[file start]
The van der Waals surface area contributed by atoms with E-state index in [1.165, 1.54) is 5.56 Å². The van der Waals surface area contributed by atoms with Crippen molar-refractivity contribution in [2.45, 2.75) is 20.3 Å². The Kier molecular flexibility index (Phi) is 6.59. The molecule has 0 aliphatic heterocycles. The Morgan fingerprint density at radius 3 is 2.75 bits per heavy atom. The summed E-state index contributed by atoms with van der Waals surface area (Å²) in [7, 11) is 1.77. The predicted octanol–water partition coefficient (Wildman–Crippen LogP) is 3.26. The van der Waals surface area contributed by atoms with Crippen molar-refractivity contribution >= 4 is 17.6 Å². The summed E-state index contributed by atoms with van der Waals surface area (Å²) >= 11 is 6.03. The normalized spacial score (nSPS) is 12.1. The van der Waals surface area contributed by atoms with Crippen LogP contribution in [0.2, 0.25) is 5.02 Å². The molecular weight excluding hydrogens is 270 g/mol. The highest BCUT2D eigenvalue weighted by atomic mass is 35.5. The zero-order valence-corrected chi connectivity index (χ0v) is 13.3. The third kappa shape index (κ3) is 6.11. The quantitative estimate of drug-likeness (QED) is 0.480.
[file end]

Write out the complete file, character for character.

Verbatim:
The van der Waals surface area contributed by atoms with E-state index in [1.165, 1.54) is 5.56 Å². The van der Waals surface area contributed by atoms with Crippen molar-refractivity contribution in [2.45, 2.75) is 20.3 Å². The Kier molecular flexibility index (Phi) is 6.59. The molecule has 0 aliphatic heterocycles. The Morgan fingerprint density at radius 3 is 2.75 bits per heavy atom. The summed E-state index contributed by atoms with van der Waals surface area (Å²) in [7, 11) is 1.77. The predicted octanol–water partition coefficient (Wildman–Crippen LogP) is 3.26. The van der Waals surface area contributed by atoms with Crippen molar-refractivity contribution >= 4 is 17.6 Å². The summed E-state index contributed by atoms with van der Waals surface area (Å²) >= 11 is 6.03. The normalized spacial score (nSPS) is 12.1. The van der Waals surface area contributed by atoms with Crippen LogP contribution in [0.2, 0.25) is 5.02 Å². The molecular weight excluding hydrogens is 270 g/mol. The highest BCUT2D eigenvalue weighted by atomic mass is 35.5. The zero-order valence-corrected chi connectivity index (χ0v) is 13.3. The third kappa shape index (κ3) is 6.11. The quantitative estimate of drug-likeness (QED) is 0.480.